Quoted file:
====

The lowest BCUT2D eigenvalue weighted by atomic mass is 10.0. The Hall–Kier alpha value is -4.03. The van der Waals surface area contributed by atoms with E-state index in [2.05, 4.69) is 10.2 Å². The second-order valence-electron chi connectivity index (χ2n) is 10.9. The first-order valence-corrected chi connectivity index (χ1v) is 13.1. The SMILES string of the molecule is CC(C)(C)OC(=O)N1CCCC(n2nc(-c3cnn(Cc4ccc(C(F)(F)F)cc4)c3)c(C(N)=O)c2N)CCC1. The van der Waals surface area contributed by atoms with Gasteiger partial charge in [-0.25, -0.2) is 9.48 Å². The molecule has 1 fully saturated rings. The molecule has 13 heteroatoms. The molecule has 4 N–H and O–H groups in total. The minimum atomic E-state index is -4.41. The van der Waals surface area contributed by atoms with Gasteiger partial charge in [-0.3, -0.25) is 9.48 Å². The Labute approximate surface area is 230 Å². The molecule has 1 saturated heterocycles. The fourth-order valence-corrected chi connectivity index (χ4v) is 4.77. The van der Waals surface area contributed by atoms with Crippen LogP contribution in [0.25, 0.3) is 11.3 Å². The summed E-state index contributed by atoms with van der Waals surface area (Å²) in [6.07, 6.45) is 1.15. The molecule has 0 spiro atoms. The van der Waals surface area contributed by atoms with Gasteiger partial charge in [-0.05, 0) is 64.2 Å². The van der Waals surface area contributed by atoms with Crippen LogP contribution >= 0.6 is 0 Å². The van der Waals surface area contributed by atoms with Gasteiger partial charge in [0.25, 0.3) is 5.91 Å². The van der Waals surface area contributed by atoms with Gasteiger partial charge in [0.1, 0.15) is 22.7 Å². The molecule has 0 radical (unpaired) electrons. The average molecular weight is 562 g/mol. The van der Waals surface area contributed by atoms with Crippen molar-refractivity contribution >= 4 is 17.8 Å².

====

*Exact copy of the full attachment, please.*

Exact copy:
The lowest BCUT2D eigenvalue weighted by atomic mass is 10.0. The Hall–Kier alpha value is -4.03. The van der Waals surface area contributed by atoms with E-state index in [2.05, 4.69) is 10.2 Å². The second-order valence-electron chi connectivity index (χ2n) is 10.9. The first-order valence-corrected chi connectivity index (χ1v) is 13.1. The SMILES string of the molecule is CC(C)(C)OC(=O)N1CCCC(n2nc(-c3cnn(Cc4ccc(C(F)(F)F)cc4)c3)c(C(N)=O)c2N)CCC1. The van der Waals surface area contributed by atoms with Gasteiger partial charge in [-0.25, -0.2) is 9.48 Å². The molecule has 1 fully saturated rings. The molecule has 13 heteroatoms. The molecule has 4 N–H and O–H groups in total. The minimum atomic E-state index is -4.41. The van der Waals surface area contributed by atoms with Gasteiger partial charge in [-0.3, -0.25) is 9.48 Å². The Labute approximate surface area is 230 Å². The molecule has 1 saturated heterocycles. The fourth-order valence-corrected chi connectivity index (χ4v) is 4.77. The van der Waals surface area contributed by atoms with Crippen LogP contribution in [0.25, 0.3) is 11.3 Å². The summed E-state index contributed by atoms with van der Waals surface area (Å²) in [6.07, 6.45) is 1.15. The molecule has 0 spiro atoms. The van der Waals surface area contributed by atoms with Gasteiger partial charge in [-0.05, 0) is 64.2 Å². The van der Waals surface area contributed by atoms with Crippen LogP contribution >= 0.6 is 0 Å². The van der Waals surface area contributed by atoms with Gasteiger partial charge in [0.25, 0.3) is 5.91 Å². The van der Waals surface area contributed by atoms with Gasteiger partial charge in [0.1, 0.15) is 22.7 Å². The molecule has 0 radical (unpaired) electrons. The average molecular weight is 562 g/mol. The van der Waals surface area contributed by atoms with Crippen molar-refractivity contribution >= 4 is 17.8 Å².